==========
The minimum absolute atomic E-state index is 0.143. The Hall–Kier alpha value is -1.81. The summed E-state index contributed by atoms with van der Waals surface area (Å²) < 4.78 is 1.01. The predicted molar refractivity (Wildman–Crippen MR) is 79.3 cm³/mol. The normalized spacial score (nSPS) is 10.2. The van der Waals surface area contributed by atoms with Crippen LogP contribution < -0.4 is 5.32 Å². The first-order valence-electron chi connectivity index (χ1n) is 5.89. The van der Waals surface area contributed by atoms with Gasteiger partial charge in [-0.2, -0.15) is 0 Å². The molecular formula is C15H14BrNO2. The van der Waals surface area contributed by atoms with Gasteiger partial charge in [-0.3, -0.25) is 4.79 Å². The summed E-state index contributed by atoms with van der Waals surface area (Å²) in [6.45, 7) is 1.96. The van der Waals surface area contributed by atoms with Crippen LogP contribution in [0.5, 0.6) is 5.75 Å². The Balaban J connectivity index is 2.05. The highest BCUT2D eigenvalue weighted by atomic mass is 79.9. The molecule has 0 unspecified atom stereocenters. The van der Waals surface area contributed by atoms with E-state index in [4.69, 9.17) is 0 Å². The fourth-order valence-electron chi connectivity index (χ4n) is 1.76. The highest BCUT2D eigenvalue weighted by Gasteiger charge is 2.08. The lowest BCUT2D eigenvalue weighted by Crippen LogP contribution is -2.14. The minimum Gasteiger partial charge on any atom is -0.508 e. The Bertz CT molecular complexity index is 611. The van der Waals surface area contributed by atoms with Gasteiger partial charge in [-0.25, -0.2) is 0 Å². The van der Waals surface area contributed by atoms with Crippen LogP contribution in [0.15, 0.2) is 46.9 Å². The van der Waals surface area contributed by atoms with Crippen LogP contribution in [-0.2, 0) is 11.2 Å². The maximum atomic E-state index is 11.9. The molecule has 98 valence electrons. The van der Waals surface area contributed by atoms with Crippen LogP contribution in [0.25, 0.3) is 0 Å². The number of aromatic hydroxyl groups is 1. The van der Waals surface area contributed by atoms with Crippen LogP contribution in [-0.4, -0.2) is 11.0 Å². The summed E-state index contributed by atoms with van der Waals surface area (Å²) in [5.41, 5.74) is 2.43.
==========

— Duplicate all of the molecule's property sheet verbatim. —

The minimum absolute atomic E-state index is 0.143. The Hall–Kier alpha value is -1.81. The summed E-state index contributed by atoms with van der Waals surface area (Å²) < 4.78 is 1.01. The predicted molar refractivity (Wildman–Crippen MR) is 79.3 cm³/mol. The normalized spacial score (nSPS) is 10.2. The van der Waals surface area contributed by atoms with Crippen LogP contribution < -0.4 is 5.32 Å². The first-order valence-electron chi connectivity index (χ1n) is 5.89. The van der Waals surface area contributed by atoms with Gasteiger partial charge in [-0.2, -0.15) is 0 Å². The molecular formula is C15H14BrNO2. The van der Waals surface area contributed by atoms with Gasteiger partial charge in [-0.3, -0.25) is 4.79 Å². The summed E-state index contributed by atoms with van der Waals surface area (Å²) in [6.45, 7) is 1.96. The van der Waals surface area contributed by atoms with Crippen LogP contribution in [0.5, 0.6) is 5.75 Å². The Balaban J connectivity index is 2.05. The highest BCUT2D eigenvalue weighted by atomic mass is 79.9. The molecule has 0 unspecified atom stereocenters. The van der Waals surface area contributed by atoms with E-state index in [4.69, 9.17) is 0 Å². The fourth-order valence-electron chi connectivity index (χ4n) is 1.76. The highest BCUT2D eigenvalue weighted by Gasteiger charge is 2.08. The lowest BCUT2D eigenvalue weighted by Crippen LogP contribution is -2.14. The minimum Gasteiger partial charge on any atom is -0.508 e. The Bertz CT molecular complexity index is 611. The van der Waals surface area contributed by atoms with Gasteiger partial charge in [-0.25, -0.2) is 0 Å². The van der Waals surface area contributed by atoms with Crippen LogP contribution in [0.15, 0.2) is 46.9 Å². The van der Waals surface area contributed by atoms with Crippen LogP contribution in [-0.2, 0) is 11.2 Å². The maximum atomic E-state index is 11.9. The molecule has 98 valence electrons. The van der Waals surface area contributed by atoms with Crippen LogP contribution in [0.25, 0.3) is 0 Å². The number of aromatic hydroxyl groups is 1. The van der Waals surface area contributed by atoms with Crippen LogP contribution in [-0.4, -0.2) is 11.0 Å². The summed E-state index contributed by atoms with van der Waals surface area (Å²) in [5.41, 5.74) is 2.43.